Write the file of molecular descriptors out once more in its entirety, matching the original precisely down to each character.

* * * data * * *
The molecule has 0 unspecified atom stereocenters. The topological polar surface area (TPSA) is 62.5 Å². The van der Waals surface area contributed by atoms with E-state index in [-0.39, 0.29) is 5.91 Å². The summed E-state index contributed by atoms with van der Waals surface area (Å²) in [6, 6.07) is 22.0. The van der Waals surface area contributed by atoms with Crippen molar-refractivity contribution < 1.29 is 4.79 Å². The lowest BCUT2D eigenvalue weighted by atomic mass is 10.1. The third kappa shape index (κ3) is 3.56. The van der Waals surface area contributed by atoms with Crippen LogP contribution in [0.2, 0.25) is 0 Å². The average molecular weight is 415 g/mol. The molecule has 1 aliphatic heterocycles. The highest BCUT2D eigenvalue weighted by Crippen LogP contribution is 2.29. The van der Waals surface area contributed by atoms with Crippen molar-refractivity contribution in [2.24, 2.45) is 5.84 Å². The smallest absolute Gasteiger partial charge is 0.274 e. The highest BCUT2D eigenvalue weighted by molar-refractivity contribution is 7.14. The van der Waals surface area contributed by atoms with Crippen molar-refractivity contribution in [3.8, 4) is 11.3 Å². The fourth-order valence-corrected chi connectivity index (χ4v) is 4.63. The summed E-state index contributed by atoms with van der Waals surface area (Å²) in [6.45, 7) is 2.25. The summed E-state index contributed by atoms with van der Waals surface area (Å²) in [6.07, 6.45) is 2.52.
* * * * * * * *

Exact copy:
The molecule has 0 unspecified atom stereocenters. The topological polar surface area (TPSA) is 62.5 Å². The van der Waals surface area contributed by atoms with E-state index in [-0.39, 0.29) is 5.91 Å². The summed E-state index contributed by atoms with van der Waals surface area (Å²) in [6, 6.07) is 22.0. The van der Waals surface area contributed by atoms with Crippen molar-refractivity contribution < 1.29 is 4.79 Å². The lowest BCUT2D eigenvalue weighted by atomic mass is 10.1. The third kappa shape index (κ3) is 3.56. The van der Waals surface area contributed by atoms with Crippen LogP contribution in [0.2, 0.25) is 0 Å². The average molecular weight is 415 g/mol. The molecule has 1 aliphatic heterocycles. The highest BCUT2D eigenvalue weighted by Crippen LogP contribution is 2.29. The van der Waals surface area contributed by atoms with Crippen molar-refractivity contribution in [2.24, 2.45) is 5.84 Å². The smallest absolute Gasteiger partial charge is 0.274 e. The highest BCUT2D eigenvalue weighted by molar-refractivity contribution is 7.14. The van der Waals surface area contributed by atoms with Crippen molar-refractivity contribution in [3.8, 4) is 11.3 Å². The fourth-order valence-corrected chi connectivity index (χ4v) is 4.63. The summed E-state index contributed by atoms with van der Waals surface area (Å²) in [6.45, 7) is 2.25. The summed E-state index contributed by atoms with van der Waals surface area (Å²) in [6.07, 6.45) is 2.52.